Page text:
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Poster F101

Firing properties of V1 and lateral of prefrontal cortex neurons in the common marmoset during naturalistic vision

Poster Session F - Tuesday, April 16, 2024, 8:00 – 10:00 am EDT, Sheraton Hall ABC

Jarrod Dowdall1, Juan Pimiento Caicedo1, Mohamad Abbass1,2, Susheel Vijayraghavan1, Michael Feyerabend1, Julio Martinez-Trujillo1; 1Robarts Research Institute and Brain and Mind Institute, Western University, Canada, 2Department of Clinical Neurological Sciences, London Health Sciences Centre, Western University, Canada

Decades of single unit recordings across cortical visual areas have revealed a systematic gradient of stimulus selectivity, receptive field size, and task dependency which increases from V1 to PFC, and this pattern is thought to reflect a cortical hierarchy of visual processing. In addition, anatomical and histological studies have shown there is a systematic change in cortical layer thickness, neuron morphology, cell density and cell type across the cortical hierarchy. These anatomical differences have strong implications for types of spiking behavior that should be observed across the visual hierarchy, yet few studies have directly compared the patterns and features of spiking activity across cortical areas. Furthermore, even fewer studies have related the pattern and characteristics of spiking activity across the visual areas to the kinds of cognitive operations each area may subserve. In this study we investigated the firing characteristics of simultaneously recorded neurons in V1 and PFC with neuropixels probes in the awake behaving marmoset. We found systematic differences in the firing characteristics of neurons between V1 and PFC. For instance, V1 neurons tended to have higher firing rates than neurons in PFC, and the activity of V1 neurons tended to be more modulated by eye movements and low-level stimulus features compared to PFC neurons. These results are consistent with the proposition that the activity of neurons in V1 is primarily dictated by processing the features of stimuli that are immediately visible to the animal, whereas the activity of PFC reflects the task, goals and intentions of the animal.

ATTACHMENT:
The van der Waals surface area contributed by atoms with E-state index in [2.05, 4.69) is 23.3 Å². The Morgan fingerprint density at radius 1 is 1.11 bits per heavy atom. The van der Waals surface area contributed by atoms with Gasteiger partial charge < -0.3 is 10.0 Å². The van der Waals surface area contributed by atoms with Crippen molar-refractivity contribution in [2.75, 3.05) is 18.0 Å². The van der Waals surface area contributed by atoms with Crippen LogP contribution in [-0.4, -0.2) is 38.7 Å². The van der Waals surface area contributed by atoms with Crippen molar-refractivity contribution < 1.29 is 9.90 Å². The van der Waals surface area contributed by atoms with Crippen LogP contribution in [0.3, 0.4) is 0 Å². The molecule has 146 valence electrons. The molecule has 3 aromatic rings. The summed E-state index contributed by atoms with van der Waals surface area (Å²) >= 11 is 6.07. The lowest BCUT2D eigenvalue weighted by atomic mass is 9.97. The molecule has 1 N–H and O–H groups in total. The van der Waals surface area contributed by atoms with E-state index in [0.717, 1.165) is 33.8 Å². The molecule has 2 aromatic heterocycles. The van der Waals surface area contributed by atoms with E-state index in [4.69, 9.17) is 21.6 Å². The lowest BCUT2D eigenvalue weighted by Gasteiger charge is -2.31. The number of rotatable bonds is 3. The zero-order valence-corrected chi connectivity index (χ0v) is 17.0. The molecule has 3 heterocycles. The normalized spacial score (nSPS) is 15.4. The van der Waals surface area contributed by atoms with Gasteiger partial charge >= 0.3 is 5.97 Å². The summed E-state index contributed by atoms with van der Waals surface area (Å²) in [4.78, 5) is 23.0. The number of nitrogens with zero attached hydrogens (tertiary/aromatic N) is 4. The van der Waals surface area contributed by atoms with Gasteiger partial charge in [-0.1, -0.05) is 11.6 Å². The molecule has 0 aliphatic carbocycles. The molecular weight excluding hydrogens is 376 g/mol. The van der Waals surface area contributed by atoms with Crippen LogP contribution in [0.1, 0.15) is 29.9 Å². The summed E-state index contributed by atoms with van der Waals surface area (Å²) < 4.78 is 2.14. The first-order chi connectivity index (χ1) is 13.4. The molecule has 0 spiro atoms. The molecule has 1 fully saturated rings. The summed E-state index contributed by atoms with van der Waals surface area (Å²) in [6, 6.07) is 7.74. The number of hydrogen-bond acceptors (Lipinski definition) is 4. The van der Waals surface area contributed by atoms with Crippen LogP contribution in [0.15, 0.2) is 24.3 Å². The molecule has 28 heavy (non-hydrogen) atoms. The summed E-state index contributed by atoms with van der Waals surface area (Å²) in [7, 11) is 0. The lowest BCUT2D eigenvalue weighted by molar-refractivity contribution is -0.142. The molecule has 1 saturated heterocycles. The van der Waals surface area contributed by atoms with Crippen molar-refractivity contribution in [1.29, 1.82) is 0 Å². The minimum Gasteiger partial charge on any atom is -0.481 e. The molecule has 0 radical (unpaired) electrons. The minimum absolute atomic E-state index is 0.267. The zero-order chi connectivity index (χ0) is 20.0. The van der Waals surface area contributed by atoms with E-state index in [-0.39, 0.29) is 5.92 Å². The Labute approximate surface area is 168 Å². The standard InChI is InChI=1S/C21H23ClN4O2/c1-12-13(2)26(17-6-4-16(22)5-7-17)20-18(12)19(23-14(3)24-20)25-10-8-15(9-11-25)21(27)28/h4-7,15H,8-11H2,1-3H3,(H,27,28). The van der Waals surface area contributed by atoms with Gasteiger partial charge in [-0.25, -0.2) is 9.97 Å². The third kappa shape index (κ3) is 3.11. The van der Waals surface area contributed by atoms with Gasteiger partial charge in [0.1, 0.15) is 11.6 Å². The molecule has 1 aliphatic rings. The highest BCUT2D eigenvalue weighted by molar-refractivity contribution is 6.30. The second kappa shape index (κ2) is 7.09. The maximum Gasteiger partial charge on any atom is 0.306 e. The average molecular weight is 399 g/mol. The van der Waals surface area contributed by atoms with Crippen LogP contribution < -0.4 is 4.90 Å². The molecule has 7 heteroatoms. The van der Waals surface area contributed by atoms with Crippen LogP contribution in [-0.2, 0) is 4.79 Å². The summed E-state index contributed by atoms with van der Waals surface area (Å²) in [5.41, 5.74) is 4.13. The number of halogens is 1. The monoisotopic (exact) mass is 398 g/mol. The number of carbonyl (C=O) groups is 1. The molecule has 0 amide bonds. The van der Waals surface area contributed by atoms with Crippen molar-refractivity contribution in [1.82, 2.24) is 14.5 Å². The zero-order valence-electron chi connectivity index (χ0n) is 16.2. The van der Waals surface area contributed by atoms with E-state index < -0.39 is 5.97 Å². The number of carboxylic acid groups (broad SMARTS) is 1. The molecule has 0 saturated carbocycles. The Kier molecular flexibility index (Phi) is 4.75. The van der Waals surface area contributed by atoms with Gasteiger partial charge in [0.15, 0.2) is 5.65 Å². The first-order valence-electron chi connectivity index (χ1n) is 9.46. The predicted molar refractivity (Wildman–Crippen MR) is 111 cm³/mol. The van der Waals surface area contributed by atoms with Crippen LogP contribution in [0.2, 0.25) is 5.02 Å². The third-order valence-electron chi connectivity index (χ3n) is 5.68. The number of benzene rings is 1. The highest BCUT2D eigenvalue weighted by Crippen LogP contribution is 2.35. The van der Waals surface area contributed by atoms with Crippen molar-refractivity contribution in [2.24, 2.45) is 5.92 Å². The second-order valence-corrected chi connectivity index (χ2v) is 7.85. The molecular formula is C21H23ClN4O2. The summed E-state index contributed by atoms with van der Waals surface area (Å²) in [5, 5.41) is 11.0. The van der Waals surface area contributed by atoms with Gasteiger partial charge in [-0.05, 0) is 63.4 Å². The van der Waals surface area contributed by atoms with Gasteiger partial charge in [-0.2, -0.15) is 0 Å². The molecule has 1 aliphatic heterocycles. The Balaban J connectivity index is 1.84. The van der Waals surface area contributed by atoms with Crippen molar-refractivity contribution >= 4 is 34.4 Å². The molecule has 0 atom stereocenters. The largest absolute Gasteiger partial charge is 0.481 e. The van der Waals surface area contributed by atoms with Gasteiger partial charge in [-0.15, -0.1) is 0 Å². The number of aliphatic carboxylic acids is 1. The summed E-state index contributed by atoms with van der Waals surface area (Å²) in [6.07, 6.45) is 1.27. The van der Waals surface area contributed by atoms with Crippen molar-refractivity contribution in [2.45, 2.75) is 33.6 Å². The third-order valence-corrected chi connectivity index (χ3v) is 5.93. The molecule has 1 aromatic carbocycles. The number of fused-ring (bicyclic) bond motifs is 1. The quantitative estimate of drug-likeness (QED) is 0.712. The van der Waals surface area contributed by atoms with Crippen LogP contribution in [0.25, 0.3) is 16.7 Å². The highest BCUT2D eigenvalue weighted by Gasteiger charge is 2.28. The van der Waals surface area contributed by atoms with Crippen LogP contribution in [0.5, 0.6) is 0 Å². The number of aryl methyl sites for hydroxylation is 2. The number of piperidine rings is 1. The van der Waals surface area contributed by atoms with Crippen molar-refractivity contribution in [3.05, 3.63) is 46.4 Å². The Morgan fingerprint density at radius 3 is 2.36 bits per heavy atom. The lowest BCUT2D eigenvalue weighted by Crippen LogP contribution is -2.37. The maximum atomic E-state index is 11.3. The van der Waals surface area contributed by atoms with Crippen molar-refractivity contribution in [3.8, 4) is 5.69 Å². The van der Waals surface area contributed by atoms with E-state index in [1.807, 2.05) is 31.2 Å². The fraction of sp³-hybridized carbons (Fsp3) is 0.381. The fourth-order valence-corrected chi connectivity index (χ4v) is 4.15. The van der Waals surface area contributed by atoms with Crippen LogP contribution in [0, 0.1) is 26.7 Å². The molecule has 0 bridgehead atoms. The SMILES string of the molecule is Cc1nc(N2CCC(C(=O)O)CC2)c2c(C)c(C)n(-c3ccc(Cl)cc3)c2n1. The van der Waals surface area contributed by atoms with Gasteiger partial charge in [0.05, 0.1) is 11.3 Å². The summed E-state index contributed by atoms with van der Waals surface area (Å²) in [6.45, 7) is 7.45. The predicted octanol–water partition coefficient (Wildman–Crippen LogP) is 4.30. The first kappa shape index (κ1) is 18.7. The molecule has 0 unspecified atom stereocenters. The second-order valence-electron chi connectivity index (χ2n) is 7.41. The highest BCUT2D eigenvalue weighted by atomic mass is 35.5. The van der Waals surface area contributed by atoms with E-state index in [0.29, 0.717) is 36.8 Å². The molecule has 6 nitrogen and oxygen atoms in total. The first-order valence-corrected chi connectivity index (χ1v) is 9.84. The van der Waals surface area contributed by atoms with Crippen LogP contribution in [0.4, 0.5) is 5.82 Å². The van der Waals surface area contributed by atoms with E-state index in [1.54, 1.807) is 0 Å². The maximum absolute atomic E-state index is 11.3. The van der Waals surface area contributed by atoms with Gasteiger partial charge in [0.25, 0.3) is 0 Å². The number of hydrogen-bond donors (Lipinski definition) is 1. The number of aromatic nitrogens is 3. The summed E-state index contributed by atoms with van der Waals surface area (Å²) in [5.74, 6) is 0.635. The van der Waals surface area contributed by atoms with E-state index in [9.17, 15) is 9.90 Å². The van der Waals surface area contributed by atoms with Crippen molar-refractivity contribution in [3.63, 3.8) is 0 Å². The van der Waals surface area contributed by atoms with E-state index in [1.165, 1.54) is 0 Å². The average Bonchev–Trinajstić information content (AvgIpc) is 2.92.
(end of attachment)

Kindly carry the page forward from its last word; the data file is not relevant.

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April 13–16  |  2024